from The American Heritage® Dictionary of the English Language, 5th Edition.
- noun A roofing tile with an S-shaped profile, laid so that the down curve of one tile overlaps the up curve of the next one.
from The Century Dictionary.
- noun A ship's biscuit.
- noun A tile with a curved surface, convex or concave with reference to its width.
- noun A form of tile practically combining two of two original form, so shaped that its cross-section is a double curve, and so laid that the part of every tile that is convex upward overlaps the part of the next tile that is concave upward.
- [⟨ pantile, n. Dissenting chapels are said to have been often roofed with Pantiles.] Dissenting.
from the GNU version of the Collaborative International Dictionary of English.
- noun (Arch.) A roofing tile, of peculiar form, having a transverse section resembling an elongated S laid on its side (�).
from Wiktionary, Creative Commons Attribution/Share-Alike License.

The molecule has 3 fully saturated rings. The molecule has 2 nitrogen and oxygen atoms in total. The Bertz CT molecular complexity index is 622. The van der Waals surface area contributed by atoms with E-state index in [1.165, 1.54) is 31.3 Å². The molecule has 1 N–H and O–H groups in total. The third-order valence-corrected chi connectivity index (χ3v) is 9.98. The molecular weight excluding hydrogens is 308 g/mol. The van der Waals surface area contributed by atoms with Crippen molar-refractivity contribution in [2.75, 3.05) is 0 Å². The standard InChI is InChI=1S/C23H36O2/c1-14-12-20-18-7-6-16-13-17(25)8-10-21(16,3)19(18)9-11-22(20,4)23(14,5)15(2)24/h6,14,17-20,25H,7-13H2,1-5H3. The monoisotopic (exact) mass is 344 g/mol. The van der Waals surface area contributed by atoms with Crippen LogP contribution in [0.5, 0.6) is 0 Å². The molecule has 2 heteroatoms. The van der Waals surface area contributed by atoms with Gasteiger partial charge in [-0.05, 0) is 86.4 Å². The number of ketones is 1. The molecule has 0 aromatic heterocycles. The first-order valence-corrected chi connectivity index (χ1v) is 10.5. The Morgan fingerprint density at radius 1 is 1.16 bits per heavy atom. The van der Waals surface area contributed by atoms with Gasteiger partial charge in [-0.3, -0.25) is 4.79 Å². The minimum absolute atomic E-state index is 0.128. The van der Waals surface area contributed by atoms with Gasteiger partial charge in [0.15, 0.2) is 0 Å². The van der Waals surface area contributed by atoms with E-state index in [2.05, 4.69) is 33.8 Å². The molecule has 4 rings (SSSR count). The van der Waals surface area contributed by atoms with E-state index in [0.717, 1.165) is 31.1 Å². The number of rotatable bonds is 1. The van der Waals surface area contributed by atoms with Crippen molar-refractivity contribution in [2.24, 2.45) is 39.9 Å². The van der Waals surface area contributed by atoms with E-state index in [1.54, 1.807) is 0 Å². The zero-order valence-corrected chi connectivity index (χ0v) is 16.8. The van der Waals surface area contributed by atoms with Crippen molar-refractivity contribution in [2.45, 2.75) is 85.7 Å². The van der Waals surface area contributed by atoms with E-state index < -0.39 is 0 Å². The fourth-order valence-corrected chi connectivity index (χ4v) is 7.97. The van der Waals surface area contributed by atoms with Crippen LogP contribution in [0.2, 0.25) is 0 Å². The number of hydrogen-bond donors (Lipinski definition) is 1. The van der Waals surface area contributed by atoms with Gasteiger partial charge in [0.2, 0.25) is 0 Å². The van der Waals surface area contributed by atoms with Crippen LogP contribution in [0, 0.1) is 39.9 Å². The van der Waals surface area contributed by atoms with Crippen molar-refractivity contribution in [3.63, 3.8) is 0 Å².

- noun A type of
interlocking roof tilewith a rounded underand over, giving it the shape of a elongated Sshape.
from WordNet 3.0 Copyright 2006 by Princeton University. All rights reserved.
- noun a roofing tile with a S-shape; laid so that curves overlap
from The American Heritage® Dictionary of the English Language, 4th Edition
from Wiktionary, Creative Commons Attribution/Share-Alike License
And among them, like gulls before the wind, blew dollops of spray and chunks of froth, with every now and then a slate or pantile.
· The choice of screeding machine will also depend on the tile size required, which is basically a choice between the pantile (or Roman tile, depending on the mould) of 50 to 60 cm length, 25 to 29 cm width and 6 mm thickness (requiring 8 to 12 tiles to cover 1 m2), and the larger semisheet, which is 60 x 60 cm and 8 mm thick (requiring 4 elements to cover 1 m2).
Two different shapes are common: the Roman tile and the pantile.
Therefore, in the case of FCR/MCR they are suitable for pantile covers; but not for Roman tiles and not at all for semi-sheet covers.
A four-arm clamp holds together the flat part of the pantile frame.
The channel part of the pantile or roman tile thus leaves a gaping hole connecting with the roof structure.
The bar is moulded on a pantile after the initial 24-hour curing period.
In order to avoid the wind pushing under the roof through these openings, and/or wind suction on the roof, a small bar should be moulded on the uppermost side of the pantile.
Ridge tile manufacturing will therefore be described only where it differs from pantile production.
The lower edge of the ridge tile rests on the concave part of the pantile.